Gerbaudo explains social media as a vehicle for informing people about protests, but also for suggesting “instructions about how to act” and creating “an emotional narration to sustain their coming together in a public space”. All of these means are clearly evident in the events made for protests. The event run by WAR is a good example of this. For example, discussions about what to wear, and where to meet are posted. As well as this, the emotive narration that Gerbaudo talks about is evident. In the lead up, many posts are made to inspire and unite the group.
Twitter can be seen as a platform that recapped the events that unfolded on the day and as way of responding to the protests. For example, there are tweets with short videos or images and a small description of the event, reminding people of the impact. ABC Indigenous tweeted an article “People stand in Solidarity with Aboriginal activist after Australia Day comments”, defending the rally day organiser and for saying “F--- Australia, hope it burns to the ground”, many using the hashtag #IstandwithTarleen. Tarleen responded to the criticism, saying that it shouldn’t be taken literally, and that in Aboriginal culture, fire is a symbol of new starts, saying “I just want everything, all the governments to fall apart, because our people are dying, and nobody cares and the whole system needs to change… Since colonisation nothing has worked for blackfellas on this land.” (Cunningham & Caret 2018).
YouTube has been used as a way to show people what happened. Another example of choreography of assembly is Aretha Brown, an Indigenous high school student who simply posted a message about the protest event page on Facebook, asking if she could deliver a speech on the day (Piotrowski 2017). While the speech is not recorded, there are many videos on YouTube that have been created to share her speech, with pictures of Aretha and some words from her speech. This is a prime example of how these events are documented and shared to reach more people than were physically present.
Pauline Hanson and Politics in the Pub
Pauline Hanson is a senator and a populist leader of the One Nation Party (Werner-Müller 2016). In general, and in her Australia day live broadcast, the party criticises the other parties, while suggesting that One Nation is the only party which can serve the people: “the two major parties have failed, we are here to listen to people”. Pauline Hanson is a nationalist and she uses the "strong Australian identity" in her politics. It is the basis of her policies. She is framed as a “true patriot” by her QLD state leader Steve Dickson and this national identity is constantly referred to.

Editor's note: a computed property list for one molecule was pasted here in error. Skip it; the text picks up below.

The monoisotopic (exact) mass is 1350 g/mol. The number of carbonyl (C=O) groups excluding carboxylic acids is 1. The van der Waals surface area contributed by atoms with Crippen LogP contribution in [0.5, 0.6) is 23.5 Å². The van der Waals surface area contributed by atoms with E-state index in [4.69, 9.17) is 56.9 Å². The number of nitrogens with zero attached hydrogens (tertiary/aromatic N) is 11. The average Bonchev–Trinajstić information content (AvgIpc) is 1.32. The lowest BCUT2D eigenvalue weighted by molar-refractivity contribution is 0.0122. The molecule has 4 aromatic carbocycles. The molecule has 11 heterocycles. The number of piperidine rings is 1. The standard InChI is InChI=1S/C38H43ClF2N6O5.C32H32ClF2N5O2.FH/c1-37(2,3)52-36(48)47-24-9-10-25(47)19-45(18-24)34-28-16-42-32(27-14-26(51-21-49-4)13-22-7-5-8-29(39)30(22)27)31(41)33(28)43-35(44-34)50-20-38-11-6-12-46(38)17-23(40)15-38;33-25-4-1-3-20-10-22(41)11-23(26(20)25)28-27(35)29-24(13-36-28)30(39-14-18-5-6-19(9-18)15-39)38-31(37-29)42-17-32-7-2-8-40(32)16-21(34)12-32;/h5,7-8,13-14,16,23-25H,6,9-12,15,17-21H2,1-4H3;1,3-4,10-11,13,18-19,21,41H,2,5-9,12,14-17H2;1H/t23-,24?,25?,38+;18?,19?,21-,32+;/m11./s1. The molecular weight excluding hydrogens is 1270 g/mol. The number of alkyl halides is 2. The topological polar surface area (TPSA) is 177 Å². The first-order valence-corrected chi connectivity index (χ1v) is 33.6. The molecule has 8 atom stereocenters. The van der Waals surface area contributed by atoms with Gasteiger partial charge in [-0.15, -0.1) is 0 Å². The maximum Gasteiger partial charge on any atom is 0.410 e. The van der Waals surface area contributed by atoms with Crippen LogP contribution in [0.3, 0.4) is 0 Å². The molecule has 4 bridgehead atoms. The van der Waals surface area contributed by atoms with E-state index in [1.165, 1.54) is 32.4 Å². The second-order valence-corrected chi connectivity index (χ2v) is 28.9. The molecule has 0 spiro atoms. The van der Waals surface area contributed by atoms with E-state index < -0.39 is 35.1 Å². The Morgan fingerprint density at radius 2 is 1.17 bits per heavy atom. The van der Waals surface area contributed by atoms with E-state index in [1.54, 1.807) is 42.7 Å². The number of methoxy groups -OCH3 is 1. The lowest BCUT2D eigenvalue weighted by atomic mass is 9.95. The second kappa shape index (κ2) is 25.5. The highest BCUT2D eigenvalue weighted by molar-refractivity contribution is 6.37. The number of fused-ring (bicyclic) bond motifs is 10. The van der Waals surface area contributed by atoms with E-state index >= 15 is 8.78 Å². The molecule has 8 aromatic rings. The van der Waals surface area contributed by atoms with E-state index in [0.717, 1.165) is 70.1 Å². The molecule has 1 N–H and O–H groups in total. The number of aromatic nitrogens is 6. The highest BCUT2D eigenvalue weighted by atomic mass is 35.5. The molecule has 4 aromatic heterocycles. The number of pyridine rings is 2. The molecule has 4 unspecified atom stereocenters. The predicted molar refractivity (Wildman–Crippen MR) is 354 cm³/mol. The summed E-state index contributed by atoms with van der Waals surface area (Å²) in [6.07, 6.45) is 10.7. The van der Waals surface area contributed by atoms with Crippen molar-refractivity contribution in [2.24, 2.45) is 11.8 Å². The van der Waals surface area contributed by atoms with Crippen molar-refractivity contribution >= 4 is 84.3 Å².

“Politics in the Pub”, is a series of YouTube videos that Pauline Hanson uses to discus policies in a pub with Australian people. Her live stream of the Australia Day edition is used to convey her stance on Australia Day and Australian nationalist policies in a broader sense. In line with a populist communicative frame, she attempts to show that she represents the majority.
A good example of how that frame is mobilized is shown when she discusses whether the date for Australia day should be changed and asks for a raise of hands. All but two people in the room think it should stay the same, to which she replies “I’m voting to leave it as it is. This is what Australia is all about.” This helps her to give the perception that almost all Australians agree with her, even though she is in a pub with a reasonably small amount of people who support her. She then even argues that Indigenous people are on her side too, saying: “I don’t believe that the true Aboriginal gives a damn about it... A lot of them have actually come on board and are proud to be Australians…the Aboriginals are the first peoples of this land, but we must also be acknowledged.”